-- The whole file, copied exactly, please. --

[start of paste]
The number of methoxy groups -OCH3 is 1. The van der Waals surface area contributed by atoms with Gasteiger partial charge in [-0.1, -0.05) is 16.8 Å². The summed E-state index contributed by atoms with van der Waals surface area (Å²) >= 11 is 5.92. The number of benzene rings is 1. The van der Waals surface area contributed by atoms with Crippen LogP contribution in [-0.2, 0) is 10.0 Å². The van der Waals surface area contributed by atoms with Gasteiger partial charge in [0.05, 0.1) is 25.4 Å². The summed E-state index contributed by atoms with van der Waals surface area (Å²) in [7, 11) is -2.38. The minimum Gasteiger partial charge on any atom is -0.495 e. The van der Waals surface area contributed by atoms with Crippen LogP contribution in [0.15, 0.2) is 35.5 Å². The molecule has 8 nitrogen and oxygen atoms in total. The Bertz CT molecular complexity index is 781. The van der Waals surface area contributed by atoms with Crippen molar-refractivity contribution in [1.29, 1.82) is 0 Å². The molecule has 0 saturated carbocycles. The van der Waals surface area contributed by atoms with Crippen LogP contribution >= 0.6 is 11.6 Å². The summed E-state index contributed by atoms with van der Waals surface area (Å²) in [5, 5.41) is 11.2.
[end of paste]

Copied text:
The number of methoxy groups -OCH3 is 1. The van der Waals surface area contributed by atoms with Gasteiger partial charge in [-0.1, -0.05) is 16.8 Å². The summed E-state index contributed by atoms with van der Waals surface area (Å²) >= 11 is 5.92. The number of benzene rings is 1. The van der Waals surface area contributed by atoms with Crippen LogP contribution in [-0.2, 0) is 10.0 Å². The van der Waals surface area contributed by atoms with Gasteiger partial charge in [0.05, 0.1) is 25.4 Å². The summed E-state index contributed by atoms with van der Waals surface area (Å²) in [7, 11) is -2.38. The minimum Gasteiger partial charge on any atom is -0.495 e. The van der Waals surface area contributed by atoms with Crippen LogP contribution in [0.15, 0.2) is 35.5 Å². The molecule has 8 nitrogen and oxygen atoms in total. The Bertz CT molecular complexity index is 781. The van der Waals surface area contributed by atoms with Crippen molar-refractivity contribution in [1.29, 1.82) is 0 Å². The molecule has 0 saturated carbocycles. The van der Waals surface area contributed by atoms with Crippen LogP contribution >= 0.6 is 11.6 Å². The summed E-state index contributed by atoms with van der Waals surface area (Å²) in [5, 5.41) is 11.2.